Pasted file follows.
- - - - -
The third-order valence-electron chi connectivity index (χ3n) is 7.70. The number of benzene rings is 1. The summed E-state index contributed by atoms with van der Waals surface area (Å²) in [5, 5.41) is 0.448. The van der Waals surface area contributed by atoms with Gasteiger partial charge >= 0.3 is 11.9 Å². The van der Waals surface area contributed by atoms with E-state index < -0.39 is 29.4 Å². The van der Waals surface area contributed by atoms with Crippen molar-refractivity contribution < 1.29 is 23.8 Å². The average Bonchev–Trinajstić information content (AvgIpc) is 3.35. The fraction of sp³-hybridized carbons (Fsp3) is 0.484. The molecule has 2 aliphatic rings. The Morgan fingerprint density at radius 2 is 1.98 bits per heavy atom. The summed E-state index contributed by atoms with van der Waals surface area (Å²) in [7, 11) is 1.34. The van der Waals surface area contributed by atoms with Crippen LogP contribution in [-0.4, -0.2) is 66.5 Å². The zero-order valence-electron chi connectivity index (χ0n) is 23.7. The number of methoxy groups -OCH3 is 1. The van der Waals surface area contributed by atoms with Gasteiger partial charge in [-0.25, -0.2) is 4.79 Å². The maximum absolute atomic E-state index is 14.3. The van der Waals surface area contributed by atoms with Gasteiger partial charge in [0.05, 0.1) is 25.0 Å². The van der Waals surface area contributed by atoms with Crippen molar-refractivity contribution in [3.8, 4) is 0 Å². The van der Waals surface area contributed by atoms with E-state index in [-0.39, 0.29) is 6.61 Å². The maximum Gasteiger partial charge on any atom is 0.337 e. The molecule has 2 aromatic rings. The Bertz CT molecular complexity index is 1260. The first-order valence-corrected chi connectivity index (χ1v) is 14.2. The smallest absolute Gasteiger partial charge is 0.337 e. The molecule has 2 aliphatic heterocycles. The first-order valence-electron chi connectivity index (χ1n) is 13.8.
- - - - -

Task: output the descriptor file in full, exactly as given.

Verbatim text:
The third-order valence-electron chi connectivity index (χ3n) is 7.70. The number of benzene rings is 1. The summed E-state index contributed by atoms with van der Waals surface area (Å²) in [5, 5.41) is 0.448. The van der Waals surface area contributed by atoms with Gasteiger partial charge >= 0.3 is 11.9 Å². The van der Waals surface area contributed by atoms with E-state index < -0.39 is 29.4 Å². The van der Waals surface area contributed by atoms with Crippen molar-refractivity contribution < 1.29 is 23.8 Å². The average Bonchev–Trinajstić information content (AvgIpc) is 3.35. The fraction of sp³-hybridized carbons (Fsp3) is 0.484. The molecule has 2 aliphatic rings. The Morgan fingerprint density at radius 2 is 1.98 bits per heavy atom. The summed E-state index contributed by atoms with van der Waals surface area (Å²) in [7, 11) is 1.34. The van der Waals surface area contributed by atoms with Crippen LogP contribution in [-0.4, -0.2) is 66.5 Å². The zero-order valence-electron chi connectivity index (χ0n) is 23.7. The number of methoxy groups -OCH3 is 1. The van der Waals surface area contributed by atoms with Gasteiger partial charge in [-0.25, -0.2) is 4.79 Å². The maximum absolute atomic E-state index is 14.3. The van der Waals surface area contributed by atoms with Gasteiger partial charge in [0.05, 0.1) is 25.0 Å². The van der Waals surface area contributed by atoms with Crippen molar-refractivity contribution in [3.8, 4) is 0 Å². The van der Waals surface area contributed by atoms with E-state index in [-0.39, 0.29) is 6.61 Å². The maximum Gasteiger partial charge on any atom is 0.337 e. The molecule has 2 aromatic rings. The Bertz CT molecular complexity index is 1260. The first-order valence-corrected chi connectivity index (χ1v) is 14.2. The smallest absolute Gasteiger partial charge is 0.337 e. The molecule has 2 aliphatic heterocycles. The first-order valence-electron chi connectivity index (χ1n) is 13.8.